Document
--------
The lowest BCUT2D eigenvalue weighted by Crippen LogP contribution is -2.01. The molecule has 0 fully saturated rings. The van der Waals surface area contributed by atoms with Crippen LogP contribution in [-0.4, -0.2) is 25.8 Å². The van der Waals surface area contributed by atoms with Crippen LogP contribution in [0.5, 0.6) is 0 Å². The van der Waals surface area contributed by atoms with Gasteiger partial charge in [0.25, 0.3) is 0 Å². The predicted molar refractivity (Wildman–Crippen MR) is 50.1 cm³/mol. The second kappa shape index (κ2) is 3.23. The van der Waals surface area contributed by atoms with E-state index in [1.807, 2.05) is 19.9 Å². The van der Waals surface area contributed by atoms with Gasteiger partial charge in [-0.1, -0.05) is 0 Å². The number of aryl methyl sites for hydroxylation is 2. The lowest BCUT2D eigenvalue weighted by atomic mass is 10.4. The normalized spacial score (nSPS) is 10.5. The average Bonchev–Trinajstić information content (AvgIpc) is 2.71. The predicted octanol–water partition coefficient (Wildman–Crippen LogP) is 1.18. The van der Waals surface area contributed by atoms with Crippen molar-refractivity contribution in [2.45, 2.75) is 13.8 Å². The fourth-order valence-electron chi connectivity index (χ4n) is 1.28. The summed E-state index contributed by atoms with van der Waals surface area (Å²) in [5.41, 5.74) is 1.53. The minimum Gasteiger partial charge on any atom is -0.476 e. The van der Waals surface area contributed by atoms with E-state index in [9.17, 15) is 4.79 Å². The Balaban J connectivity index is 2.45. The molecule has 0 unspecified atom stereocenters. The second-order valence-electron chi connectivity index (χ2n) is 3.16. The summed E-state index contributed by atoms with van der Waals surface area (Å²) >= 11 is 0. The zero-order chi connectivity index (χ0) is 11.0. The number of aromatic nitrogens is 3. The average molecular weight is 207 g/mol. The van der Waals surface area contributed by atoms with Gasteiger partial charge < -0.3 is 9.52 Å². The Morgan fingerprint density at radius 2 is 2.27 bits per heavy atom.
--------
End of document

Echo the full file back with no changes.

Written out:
The lowest BCUT2D eigenvalue weighted by Crippen LogP contribution is -2.01. The molecule has 0 fully saturated rings. The van der Waals surface area contributed by atoms with Crippen LogP contribution in [-0.4, -0.2) is 25.8 Å². The van der Waals surface area contributed by atoms with Crippen LogP contribution in [0.5, 0.6) is 0 Å². The van der Waals surface area contributed by atoms with Gasteiger partial charge in [0.25, 0.3) is 0 Å². The predicted molar refractivity (Wildman–Crippen MR) is 50.1 cm³/mol. The second kappa shape index (κ2) is 3.23. The van der Waals surface area contributed by atoms with E-state index in [1.807, 2.05) is 19.9 Å². The van der Waals surface area contributed by atoms with Gasteiger partial charge in [-0.1, -0.05) is 0 Å². The number of aryl methyl sites for hydroxylation is 2. The lowest BCUT2D eigenvalue weighted by atomic mass is 10.4. The normalized spacial score (nSPS) is 10.5. The average Bonchev–Trinajstić information content (AvgIpc) is 2.71. The predicted octanol–water partition coefficient (Wildman–Crippen LogP) is 1.18. The van der Waals surface area contributed by atoms with Crippen molar-refractivity contribution in [2.45, 2.75) is 13.8 Å². The fourth-order valence-electron chi connectivity index (χ4n) is 1.28. The summed E-state index contributed by atoms with van der Waals surface area (Å²) in [5.41, 5.74) is 1.53. The minimum Gasteiger partial charge on any atom is -0.476 e. The van der Waals surface area contributed by atoms with E-state index in [9.17, 15) is 4.79 Å². The Balaban J connectivity index is 2.45. The molecule has 0 unspecified atom stereocenters. The second-order valence-electron chi connectivity index (χ2n) is 3.16. The summed E-state index contributed by atoms with van der Waals surface area (Å²) >= 11 is 0. The zero-order chi connectivity index (χ0) is 11.0. The number of aromatic nitrogens is 3. The average molecular weight is 207 g/mol. The van der Waals surface area contributed by atoms with Gasteiger partial charge < -0.3 is 9.52 Å². The Morgan fingerprint density at radius 2 is 2.27 bits per heavy atom.